Here are some of our more frequently asked questions that people ask about St. Martin’s in the Pines. If you don’t see the answer to your question here, call us at 205.314.4292
What is a Life Plan Community (CCRC)?
A Life Plan Community provides all levels of care for seniors. It gives the resident and their family peace of mind to know that as the resident’s health changes, higher levels of care are available. St. Martin’s in the Pines offers Independent Living, Assisted Living, Memory Care, Short-Stay Rehabilitation, and Long Term Nursing care.
How do I pay for living at St. Martin’s in the Pines?
Residents or their families generally pay the cost of care from their financial resources. Depending on the resident’s health insurance or long-term care insurance policy, charges may be reimbursed. Assistance with rent may be available for U.S. Veterans through the Aid and Attendance program. Please check with the local Veterans Administration for details.
Where do I get short term care after leaving the hospital?
St. Martin’s in the Pines offers respite care. Short term stays are an excellent option if one needs extra help for a short time and for an elder to become familiar with the community.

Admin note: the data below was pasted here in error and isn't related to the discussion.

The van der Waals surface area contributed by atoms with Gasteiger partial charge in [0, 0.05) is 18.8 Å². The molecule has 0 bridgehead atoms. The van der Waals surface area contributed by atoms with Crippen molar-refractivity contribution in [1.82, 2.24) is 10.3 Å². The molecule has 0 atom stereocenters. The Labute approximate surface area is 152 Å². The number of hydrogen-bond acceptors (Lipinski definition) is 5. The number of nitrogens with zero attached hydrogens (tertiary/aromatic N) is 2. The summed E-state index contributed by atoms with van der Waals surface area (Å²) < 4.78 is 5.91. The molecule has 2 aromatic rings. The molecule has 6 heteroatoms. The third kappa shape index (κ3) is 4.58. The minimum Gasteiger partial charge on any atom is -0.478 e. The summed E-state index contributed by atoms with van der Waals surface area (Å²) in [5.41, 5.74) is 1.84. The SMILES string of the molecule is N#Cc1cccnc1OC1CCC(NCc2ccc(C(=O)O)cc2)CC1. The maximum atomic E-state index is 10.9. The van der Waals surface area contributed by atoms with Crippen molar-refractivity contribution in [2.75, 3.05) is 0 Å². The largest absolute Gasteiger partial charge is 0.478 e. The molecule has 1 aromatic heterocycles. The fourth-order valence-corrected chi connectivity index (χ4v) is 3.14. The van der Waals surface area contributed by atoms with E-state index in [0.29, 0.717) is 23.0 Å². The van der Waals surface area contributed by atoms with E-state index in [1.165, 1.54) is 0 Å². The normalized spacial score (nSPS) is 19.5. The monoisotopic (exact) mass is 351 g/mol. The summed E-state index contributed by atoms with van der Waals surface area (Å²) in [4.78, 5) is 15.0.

Are hospice services available at St. Martin’s?
Yes, hospice services are available. St. Martin’s staff will assist residents and families, along with the primary care physician, in adding this important service.
Are there physician services available on-site?
Yes, St. Martin’s Medical Director provides primary care physician services to residents on campus. Other professional services are available as well. These on-site services are convenient for residents and their families.
Can I keep my physician when I move to St. Martin’s in the Pines?
Residents In independent Living and Assisted Living may keep their same physician. All other residents are under the care of the Medical Director.
May I bring a pet?
Yes. Cats and small dogs are welcome to be part of the St. Martin’s family in Independent Living and Assisted Living apartments. The resident must be capable of caring for the pet and meet community guidelines.
What if I am not an Episcopalian?
Residents of all denominations are welcome.
What is the Green House model for long term care?
NYTimes.com Article About Green Homes
“At conventional nursing homes, aides have to hustle residents out of bed, help them dress, escort them to the dining room by whatever time breakfast is served, and then perhaps whisk them off for physical therapy. These facilities struggle to provide even a smidgen of personal autonomy. Here, physical therapists come to the Green House Homes. If they find a resident still asleep, they come back later.”
Span, Paula. “A Better Kind of Nursing Home.” nytimes.com, 22 Dec 2017, https://www.nytimes.com/2017/12/22/health/green-houses-nursing-homes.html
Do you still have questions? Call us at 205.314.4292.
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